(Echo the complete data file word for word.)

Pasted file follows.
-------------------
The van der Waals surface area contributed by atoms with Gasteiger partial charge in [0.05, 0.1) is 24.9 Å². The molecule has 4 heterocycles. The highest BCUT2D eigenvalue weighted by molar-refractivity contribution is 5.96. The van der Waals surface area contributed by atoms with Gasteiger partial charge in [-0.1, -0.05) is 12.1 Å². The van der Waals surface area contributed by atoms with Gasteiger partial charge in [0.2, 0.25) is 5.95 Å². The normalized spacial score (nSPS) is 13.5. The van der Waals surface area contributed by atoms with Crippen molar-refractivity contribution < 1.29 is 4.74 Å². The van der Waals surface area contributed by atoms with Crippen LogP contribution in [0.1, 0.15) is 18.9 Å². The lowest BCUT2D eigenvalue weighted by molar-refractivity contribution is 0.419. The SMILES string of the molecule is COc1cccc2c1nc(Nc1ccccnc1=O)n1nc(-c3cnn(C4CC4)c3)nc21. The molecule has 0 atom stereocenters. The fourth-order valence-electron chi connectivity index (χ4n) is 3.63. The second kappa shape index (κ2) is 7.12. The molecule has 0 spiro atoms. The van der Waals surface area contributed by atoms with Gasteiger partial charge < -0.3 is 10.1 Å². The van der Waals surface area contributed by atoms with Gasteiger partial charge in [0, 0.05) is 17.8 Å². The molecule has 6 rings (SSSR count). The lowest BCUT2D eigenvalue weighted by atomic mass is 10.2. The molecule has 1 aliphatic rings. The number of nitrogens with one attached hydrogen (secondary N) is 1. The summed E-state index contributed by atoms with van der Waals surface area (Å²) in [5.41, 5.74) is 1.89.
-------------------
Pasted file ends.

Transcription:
The van der Waals surface area contributed by atoms with Gasteiger partial charge in [0.05, 0.1) is 24.9 Å². The molecule has 4 heterocycles. The highest BCUT2D eigenvalue weighted by molar-refractivity contribution is 5.96. The van der Waals surface area contributed by atoms with Gasteiger partial charge in [-0.1, -0.05) is 12.1 Å². The van der Waals surface area contributed by atoms with Gasteiger partial charge in [0.2, 0.25) is 5.95 Å². The normalized spacial score (nSPS) is 13.5. The van der Waals surface area contributed by atoms with Crippen molar-refractivity contribution < 1.29 is 4.74 Å². The van der Waals surface area contributed by atoms with Crippen LogP contribution in [0.1, 0.15) is 18.9 Å². The lowest BCUT2D eigenvalue weighted by molar-refractivity contribution is 0.419. The SMILES string of the molecule is COc1cccc2c1nc(Nc1ccccnc1=O)n1nc(-c3cnn(C4CC4)c3)nc21. The molecule has 0 atom stereocenters. The fourth-order valence-electron chi connectivity index (χ4n) is 3.63. The second kappa shape index (κ2) is 7.12. The molecule has 0 spiro atoms. The van der Waals surface area contributed by atoms with Gasteiger partial charge < -0.3 is 10.1 Å². The van der Waals surface area contributed by atoms with Gasteiger partial charge in [0, 0.05) is 17.8 Å². The molecule has 6 rings (SSSR count). The lowest BCUT2D eigenvalue weighted by atomic mass is 10.2. The molecule has 1 aliphatic rings. The number of nitrogens with one attached hydrogen (secondary N) is 1. The summed E-state index contributed by atoms with van der Waals surface area (Å²) in [5.41, 5.74) is 1.89.